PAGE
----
Lawyer Haniff Khatri Abdulla has urged attorney-general Tommy Thomas to correct his “constitutional and judicial mistakes” pertaining to the tribunal to investigate the alleged misconduct by the Election Commission (EC) in the run-up to the 14th general election.
In a statement today, Haniff also asked Thomas to apologise to the prime minister, and the government, over the matter, which he claimed had created a constitutional crisis.
Haniff pointed out that lawyer M Puravelan, who was appointed by the Attorney-General’s Chambers to assist the tribunal, had himself told the five-member tribunal in Klang, on the first day of proceeding, that the matter has been rendered academic, regardless of the outcome, due to the resignation of the six commissioners, whose alleged misconduct were being probed by the tribunal.
“How can a lawyer appointed by Thomas, have conflicting views with the attorney-general, on the relevance of the tribunal? Such shameful conflicts, involving the constitution, should have never been allowed to happen.
“Alternatively, if the AG had intended to set-up the tribunal to probe the alleged wrongdoings of the six commissioners, why did he not counsel the prime minister, to advice the Yang di-Pertuan Agoing to reject the commissioners’ resignation letters, until after the tribunal was set up and a decision was made, or, (their resignations) to be accepted with conditions, subject to the tribunal’s findings?” Haniff asked.
On Oct 17 last year, it was reported that the government had begun the process of setting up the tribunal – which was then followed by the resignations of the six EC members – namely Othman Mahmood, Mohd Yusop Mansor, Abdul Aziz Khalidin, Sulaiman Narawi, K Bala Singam and Leo Chong Cheong, which took effect on Jan 1.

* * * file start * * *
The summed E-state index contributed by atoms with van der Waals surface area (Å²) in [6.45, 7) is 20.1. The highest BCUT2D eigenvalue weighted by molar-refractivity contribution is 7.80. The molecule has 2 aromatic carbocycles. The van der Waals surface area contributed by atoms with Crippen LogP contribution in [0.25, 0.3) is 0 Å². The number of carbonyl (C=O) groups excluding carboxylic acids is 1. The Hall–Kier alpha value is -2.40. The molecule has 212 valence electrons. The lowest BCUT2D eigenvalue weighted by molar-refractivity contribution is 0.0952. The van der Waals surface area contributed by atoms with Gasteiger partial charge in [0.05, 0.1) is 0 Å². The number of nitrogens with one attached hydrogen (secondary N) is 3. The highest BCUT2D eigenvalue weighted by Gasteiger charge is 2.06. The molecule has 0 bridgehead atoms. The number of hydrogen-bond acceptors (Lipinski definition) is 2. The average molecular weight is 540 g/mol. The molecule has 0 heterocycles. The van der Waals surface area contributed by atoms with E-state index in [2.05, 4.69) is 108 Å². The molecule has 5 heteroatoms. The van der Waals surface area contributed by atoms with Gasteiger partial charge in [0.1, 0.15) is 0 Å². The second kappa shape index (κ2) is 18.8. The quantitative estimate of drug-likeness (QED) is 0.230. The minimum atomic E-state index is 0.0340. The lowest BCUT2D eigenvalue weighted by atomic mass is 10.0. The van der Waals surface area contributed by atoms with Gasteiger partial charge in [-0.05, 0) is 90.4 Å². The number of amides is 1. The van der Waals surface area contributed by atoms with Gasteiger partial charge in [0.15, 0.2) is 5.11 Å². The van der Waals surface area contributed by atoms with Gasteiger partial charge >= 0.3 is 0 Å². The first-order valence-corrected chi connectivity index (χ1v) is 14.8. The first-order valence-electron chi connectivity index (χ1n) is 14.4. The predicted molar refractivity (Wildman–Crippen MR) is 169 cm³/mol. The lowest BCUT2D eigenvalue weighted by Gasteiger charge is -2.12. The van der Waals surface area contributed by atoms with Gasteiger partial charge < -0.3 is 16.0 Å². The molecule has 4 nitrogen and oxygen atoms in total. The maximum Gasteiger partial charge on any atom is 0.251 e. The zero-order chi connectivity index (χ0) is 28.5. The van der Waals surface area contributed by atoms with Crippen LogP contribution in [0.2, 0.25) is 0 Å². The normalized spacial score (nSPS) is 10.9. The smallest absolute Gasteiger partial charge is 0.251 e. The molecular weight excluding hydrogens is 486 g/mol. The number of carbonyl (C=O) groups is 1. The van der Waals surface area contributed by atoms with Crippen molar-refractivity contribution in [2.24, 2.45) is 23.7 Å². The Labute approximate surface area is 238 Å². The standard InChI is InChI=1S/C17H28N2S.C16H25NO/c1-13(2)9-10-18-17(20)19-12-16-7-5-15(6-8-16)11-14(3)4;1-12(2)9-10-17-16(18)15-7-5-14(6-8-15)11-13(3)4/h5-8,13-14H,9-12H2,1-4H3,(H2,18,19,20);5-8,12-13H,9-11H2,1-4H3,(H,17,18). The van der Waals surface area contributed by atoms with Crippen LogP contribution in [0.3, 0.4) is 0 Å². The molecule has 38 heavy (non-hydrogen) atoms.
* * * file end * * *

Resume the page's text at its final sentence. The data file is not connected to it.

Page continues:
The tribunal, comprising five members who are retired judges of the Federal Court, had on last Monday, adjourned its sitting after the tribunal’s chairperson Shim Lip Keong had questioned if its own proceedings were academic, since the six former EC commissioners under probe had resigned.
In reply, Thomas yesterday argued otherwise, saying that that the six former commissioners are not immune from the scrutiny of the tribunal despite no longer being in office – especially given the gravity of the 13 charges against them.
Despite the hurdle faced by the tribunal, Thomas can still proceed with investigating the six former commissioners via the setting up of a Royal Commission of Inquiry (RCI), said Haniff.
“It has to be stated that Thomas’ conduct in issuing a statement which contradicted the stance of the lawyer appointed by him, could amount to interference with the course of justice, and tantamount to an insult to the said tribunal.
“Unfortunately, this episode has triggered another constitutional crisis, which must be avoided by all relevant parties in the ‘New Malaysia’ era. What is even more shocking is the crisis is caused by the office of the AG himself, who is mainly tasked to advise the government on law,” Haniff lamented.